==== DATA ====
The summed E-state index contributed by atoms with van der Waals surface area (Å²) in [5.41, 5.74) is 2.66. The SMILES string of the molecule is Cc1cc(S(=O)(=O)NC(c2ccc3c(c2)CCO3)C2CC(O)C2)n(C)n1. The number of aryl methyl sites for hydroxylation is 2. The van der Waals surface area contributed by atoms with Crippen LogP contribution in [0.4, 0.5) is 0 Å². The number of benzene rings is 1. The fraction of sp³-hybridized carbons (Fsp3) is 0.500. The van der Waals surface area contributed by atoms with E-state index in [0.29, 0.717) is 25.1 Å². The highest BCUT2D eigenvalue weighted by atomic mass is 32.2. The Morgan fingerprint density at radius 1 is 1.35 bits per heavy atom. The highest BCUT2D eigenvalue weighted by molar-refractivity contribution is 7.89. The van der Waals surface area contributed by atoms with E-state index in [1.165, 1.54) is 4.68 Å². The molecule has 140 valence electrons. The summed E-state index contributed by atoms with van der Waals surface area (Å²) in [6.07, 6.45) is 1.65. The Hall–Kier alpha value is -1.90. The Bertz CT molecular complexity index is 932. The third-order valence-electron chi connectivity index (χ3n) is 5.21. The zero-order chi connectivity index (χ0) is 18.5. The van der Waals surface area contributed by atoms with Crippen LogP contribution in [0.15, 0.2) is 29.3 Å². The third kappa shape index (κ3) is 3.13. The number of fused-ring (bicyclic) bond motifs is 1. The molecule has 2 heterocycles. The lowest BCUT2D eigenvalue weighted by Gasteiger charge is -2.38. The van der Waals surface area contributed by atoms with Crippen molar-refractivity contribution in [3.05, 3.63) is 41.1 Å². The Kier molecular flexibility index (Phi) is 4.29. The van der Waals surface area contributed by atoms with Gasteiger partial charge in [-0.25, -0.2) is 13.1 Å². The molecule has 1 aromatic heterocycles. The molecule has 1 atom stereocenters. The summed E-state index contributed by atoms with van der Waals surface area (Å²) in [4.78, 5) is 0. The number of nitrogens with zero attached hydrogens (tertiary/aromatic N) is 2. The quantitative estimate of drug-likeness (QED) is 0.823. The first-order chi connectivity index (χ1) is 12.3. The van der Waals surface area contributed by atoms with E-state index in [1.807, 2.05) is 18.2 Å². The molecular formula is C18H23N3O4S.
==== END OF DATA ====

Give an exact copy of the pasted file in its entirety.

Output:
The summed E-state index contributed by atoms with van der Waals surface area (Å²) in [5.41, 5.74) is 2.66. The SMILES string of the molecule is Cc1cc(S(=O)(=O)NC(c2ccc3c(c2)CCO3)C2CC(O)C2)n(C)n1. The number of aryl methyl sites for hydroxylation is 2. The van der Waals surface area contributed by atoms with Crippen LogP contribution in [0.4, 0.5) is 0 Å². The number of benzene rings is 1. The fraction of sp³-hybridized carbons (Fsp3) is 0.500. The van der Waals surface area contributed by atoms with E-state index in [0.29, 0.717) is 25.1 Å². The highest BCUT2D eigenvalue weighted by atomic mass is 32.2. The Morgan fingerprint density at radius 1 is 1.35 bits per heavy atom. The highest BCUT2D eigenvalue weighted by molar-refractivity contribution is 7.89. The van der Waals surface area contributed by atoms with E-state index in [1.165, 1.54) is 4.68 Å². The molecule has 140 valence electrons. The summed E-state index contributed by atoms with van der Waals surface area (Å²) in [6.07, 6.45) is 1.65. The Hall–Kier alpha value is -1.90. The Bertz CT molecular complexity index is 932. The third-order valence-electron chi connectivity index (χ3n) is 5.21. The zero-order chi connectivity index (χ0) is 18.5. The van der Waals surface area contributed by atoms with Crippen LogP contribution in [0.15, 0.2) is 29.3 Å². The third kappa shape index (κ3) is 3.13. The number of fused-ring (bicyclic) bond motifs is 1. The molecule has 2 heterocycles. The lowest BCUT2D eigenvalue weighted by Gasteiger charge is -2.38. The van der Waals surface area contributed by atoms with Crippen molar-refractivity contribution in [3.05, 3.63) is 41.1 Å². The Kier molecular flexibility index (Phi) is 4.29. The van der Waals surface area contributed by atoms with Gasteiger partial charge in [-0.25, -0.2) is 13.1 Å². The molecule has 1 aromatic heterocycles. The molecule has 1 atom stereocenters. The summed E-state index contributed by atoms with van der Waals surface area (Å²) in [4.78, 5) is 0. The number of nitrogens with zero attached hydrogens (tertiary/aromatic N) is 2. The quantitative estimate of drug-likeness (QED) is 0.823. The first-order chi connectivity index (χ1) is 12.3. The van der Waals surface area contributed by atoms with E-state index in [1.807, 2.05) is 18.2 Å². The molecular formula is C18H23N3O4S.